Business mogul Kevin O’Leary wants to invest in a US refinery, says fossil fuels will stick around
April 13, 2023
Engineers in Japan have discovered how to float up objects from reflective surfaces utilizing sound waves.
Engineers Shota Kondo and Kan Okubo of Tokyo Metropolitan University in Japan have discovered how to build a hemispherical acoustic array that may carry a 3-millimeter polystyrene ball from a reflective floor. “We propose a multi-channel hemispherical ultrasonic transducer array for non-contact pick-up on a rigid stage with reflection,” they wrote in their paper.
The transducer uses sequences of high voltage electrical pulses to vibrate a moving voice coil. The harder the coil vibrates, the louder the sound will be. The faster the coil vibrates, the greater will be its pitch or frequency. The ultrasonic transducer transmits ultrasonic sound, or sound with a frequency greater than 20kHz, which humans can’t hear. Greater the amplitude or loudness of sound, the more force it will be generating to levitate objects.
Engineers further added, “The phase and amplitude of each channel are optimized using the sound reproduction method. This creates an acoustic trap at only the desired position, and pick-up can thus be realized on the rigid stage. To the best of our knowledge, this is the first study to demonstrate non-contact pickup using this approach.”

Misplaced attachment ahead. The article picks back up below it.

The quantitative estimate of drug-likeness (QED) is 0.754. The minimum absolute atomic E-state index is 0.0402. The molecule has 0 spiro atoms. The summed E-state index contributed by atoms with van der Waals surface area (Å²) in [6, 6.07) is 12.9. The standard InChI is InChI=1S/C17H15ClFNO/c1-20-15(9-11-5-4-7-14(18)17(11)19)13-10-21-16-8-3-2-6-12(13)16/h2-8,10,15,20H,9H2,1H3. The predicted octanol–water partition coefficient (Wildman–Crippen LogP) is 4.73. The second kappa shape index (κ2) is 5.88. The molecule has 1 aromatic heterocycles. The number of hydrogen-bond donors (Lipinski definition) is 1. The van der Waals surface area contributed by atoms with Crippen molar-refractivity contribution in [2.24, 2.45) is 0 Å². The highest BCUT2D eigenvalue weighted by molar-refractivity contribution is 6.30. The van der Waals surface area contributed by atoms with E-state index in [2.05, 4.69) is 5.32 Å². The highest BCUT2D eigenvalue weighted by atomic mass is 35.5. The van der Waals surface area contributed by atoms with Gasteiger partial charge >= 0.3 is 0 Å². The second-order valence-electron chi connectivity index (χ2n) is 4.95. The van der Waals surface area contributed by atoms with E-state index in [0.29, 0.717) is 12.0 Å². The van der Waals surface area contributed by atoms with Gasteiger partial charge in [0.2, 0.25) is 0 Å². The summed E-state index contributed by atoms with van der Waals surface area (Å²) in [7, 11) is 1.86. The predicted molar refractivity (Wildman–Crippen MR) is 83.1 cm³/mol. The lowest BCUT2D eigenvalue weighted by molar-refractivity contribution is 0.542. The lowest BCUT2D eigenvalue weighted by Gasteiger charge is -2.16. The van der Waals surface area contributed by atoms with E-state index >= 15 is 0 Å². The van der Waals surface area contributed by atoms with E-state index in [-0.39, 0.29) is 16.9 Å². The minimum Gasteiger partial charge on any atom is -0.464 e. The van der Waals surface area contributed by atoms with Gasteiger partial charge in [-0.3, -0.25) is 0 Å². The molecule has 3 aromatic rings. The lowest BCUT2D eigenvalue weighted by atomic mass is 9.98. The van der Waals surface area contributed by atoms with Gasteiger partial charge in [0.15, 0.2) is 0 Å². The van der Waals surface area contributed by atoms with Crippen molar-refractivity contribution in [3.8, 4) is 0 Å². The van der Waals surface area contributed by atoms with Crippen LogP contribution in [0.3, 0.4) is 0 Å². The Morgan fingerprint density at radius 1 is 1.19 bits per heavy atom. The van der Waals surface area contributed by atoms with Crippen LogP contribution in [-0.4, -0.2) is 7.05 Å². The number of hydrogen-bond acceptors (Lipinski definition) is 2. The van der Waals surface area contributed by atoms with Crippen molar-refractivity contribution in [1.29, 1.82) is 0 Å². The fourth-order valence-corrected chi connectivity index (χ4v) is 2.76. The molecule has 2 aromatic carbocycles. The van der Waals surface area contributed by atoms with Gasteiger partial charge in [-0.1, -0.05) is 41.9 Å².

Their method depends on splitting the transducer array into blocks. Then, they used an inverse filter to reproduce sounds primarily based on the sonic waveform. This helps optimize the part and amplitude of every transducer channel to produce the specific acoustic area. That acoustic area is generally the focus of the hemisphere.
Three-dimensional simulations confirmed how and the place the sector was being generated utilizing these strategies. “In further studies,” the researchers wrote, “the robustness of the proposed method will be improved for practical use of non-contact.”
ARTICLE: PATEL CHAITANYA
MANAGING EDITOR: CARSON CHOATE
PHOTO CREDITS: ARCHWORLDYS.COM